February 14 2018
Biotechnology/Life Sciences/Pharmaceuticals,Manufacturing

Capital Region Researchers Drive Drug Discovery for Dozens of U.S. Biotech Firms

As Regeneron Pharmaceuticals helps reshape the Capital Region’s manufacturing landscape, we are also seeing local scientists making their mark in the drug discovery industry. Over the past three years, Capital Region inventors have aided nearly 70 companies and institutions obtain more than 150 patents for drugs, biological compositions and other body-treating compositions, according to a Center for Economic Growth review of patents listed in the U.S. Patent and Trademark Office (PTO) Patent Full-Text and Image Database.

Between 2015 and 2017, the PTO issued 153 patents in the Cooperative Patent Classification (CPC) A61K class and with at least one listed local inventor. In addition to covering drugs used for fighting diseases or abnormalities, this class covers imaging agents for diagnostic applications, dental compositions and cosmetics for personal hygiene. Capital Region inventors were first-listed inventors in more than half (78) of those patents.


High Tech Patents

Nanotechnology drove many of the patents worked on by local inventors. General Electric, which has its Global Research headquarters in Niskayuna, led the region with 18 patents with local, first-named inventors during the three-year period. Many of those patents were for nanoparticles for diagnostic imaging, such as X-ray or computed tomography. Behind GE was Nanopharmaceuticals, a spinoff from the Albany College of Pharmacy and Health Sciences’ Pharmaceutical Research Institute (PRI). Many of its patents related to nanoparticles for thyroid hormone analogs.

Mousa A. Shaker, PRI’s executive vice president and chairman, and Zenith Epigenetics, a Calgary, Alberta firm, both trailed Nanopharmaceuticals with eight patents with local, first-named inventors. Shuang Liu, a former AMRI drug discovery project leader and the president and co-founder of the emerging drug discovery firm ConSynance Therapeutics at the University of Albany’s Health Sciences Campus, was the first-named inventor for several of those Zenith Epigenetics patents. Other Capital Region assignees with several patents listing local inventors included AMRI (5), Albany Medical College (4), SUNY Research Foundation (4) and Regeneron (3).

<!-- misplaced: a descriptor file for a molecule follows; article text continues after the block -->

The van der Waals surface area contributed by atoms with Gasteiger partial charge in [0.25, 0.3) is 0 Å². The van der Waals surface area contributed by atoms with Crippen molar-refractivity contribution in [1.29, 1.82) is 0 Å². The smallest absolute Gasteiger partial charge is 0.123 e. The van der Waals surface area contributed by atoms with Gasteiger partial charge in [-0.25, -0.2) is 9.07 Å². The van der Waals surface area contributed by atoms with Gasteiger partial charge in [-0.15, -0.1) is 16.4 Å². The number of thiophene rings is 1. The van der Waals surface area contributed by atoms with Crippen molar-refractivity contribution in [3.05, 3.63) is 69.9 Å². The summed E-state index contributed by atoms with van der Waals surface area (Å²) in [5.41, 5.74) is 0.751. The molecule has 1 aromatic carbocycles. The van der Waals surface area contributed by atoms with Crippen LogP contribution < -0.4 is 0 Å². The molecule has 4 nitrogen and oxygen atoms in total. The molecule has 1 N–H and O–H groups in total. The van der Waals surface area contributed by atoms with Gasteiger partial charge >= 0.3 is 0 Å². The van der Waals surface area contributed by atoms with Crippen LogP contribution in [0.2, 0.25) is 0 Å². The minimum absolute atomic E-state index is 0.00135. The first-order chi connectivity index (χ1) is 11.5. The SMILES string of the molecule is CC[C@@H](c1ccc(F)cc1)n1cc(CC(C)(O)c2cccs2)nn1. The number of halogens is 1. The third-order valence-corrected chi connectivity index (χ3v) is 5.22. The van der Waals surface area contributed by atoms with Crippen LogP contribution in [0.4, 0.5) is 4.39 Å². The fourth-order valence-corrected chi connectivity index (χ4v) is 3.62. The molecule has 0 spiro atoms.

Capital Region Pharma Firms

Although Regeneron only had three patents listing local inventors, the Westerchester-based firm actually had 187 patents assigned to it between 2015 and 2017. In 2017 alone, the company had 77 patents assigned to it – up 57 percent from 2015. Nearly half (92) of its patents assigned during the three-year period were in the A61K class while 153 were classed as peptides and 91 as microorganisms or enzymes, among other classes. (Patents can be listed under multiple CPC classes). Regeneron has approximately 564,000 square feet of research, manufacturing, office and warehouse space in East Greenbush. Since 2012, the company has more than tripled its R&D spending to $2.05 billion.  

In 2016, Capital Region colleges and universities spent $105 million on life sciences R&D and local institutions, government agencies, nonprofits and private firms in 2017 received $54.6 million in funding from the National Institutes of Health (NIH). Examples of Capital Region-based pharmaceutical firms that have received Small Business Innovation Research (SBIR) or Small Business Technology Transfer (STTR) grants from NIH or the National Science Foundation (NSF) include:

•  Breonics, Watervliet: $4 million since 2001

•  Glauconix, Albany: $975,000 since 2015

•  HocusLocus, Albany: $2.2 million since 2011

•  Pulmokine, East Greenbush: $7 million since 2010

CEG and the Life Sciences

The Capital Region Economic Development Council’s Life Science Cluster plan, outlined in the CREDC’s 2017 Progress Report, leans heavily on CEG to advance its implementation. CEG has a long history of working with biotech firms through its Bioconnex network and its National Institute for Standards and Technology (NIST) Manufacturing Extension Partnership (MEP) center. To grow the region’s life sciences cluster, which includes pharmaceutical companies, CEG is engaged in the following:

•  Developing a strategy to advance and attract firms in the biotechnology, medical device manufacturing and pharmaceutical fields to the Capital Region.

•  Promoting the Capital Region’s life sciences R&D assets and opportunities at industry conferences worldwide, such as the BIO CEO & Investor Conference in New York, BIOMEDevice Boston and the MedTech Conference in Philadelphia.

•  Helping establish and grow life sciences startups, such as Vital Vio, Speech Cradle and Ultradian Diagnostics, through its involvement as an Innovate 518 operational partner and a regional technology center under the New York Manufacturing Extension Partnership program.

•  Hosting speed mentoring events to introduce local college students to life science career opportunities in the region.

•  Boosting the region’s talent pipeline by helping Hudson Valley Community College create a manufacturing jobs bootcamp and launching a Manufacturing Association of New York Apprenticeship pilot program in the Capital Region.

•  Creating a catalog of the resources at and services provided by Capital Region incubators, accelerators and co-working spaces.


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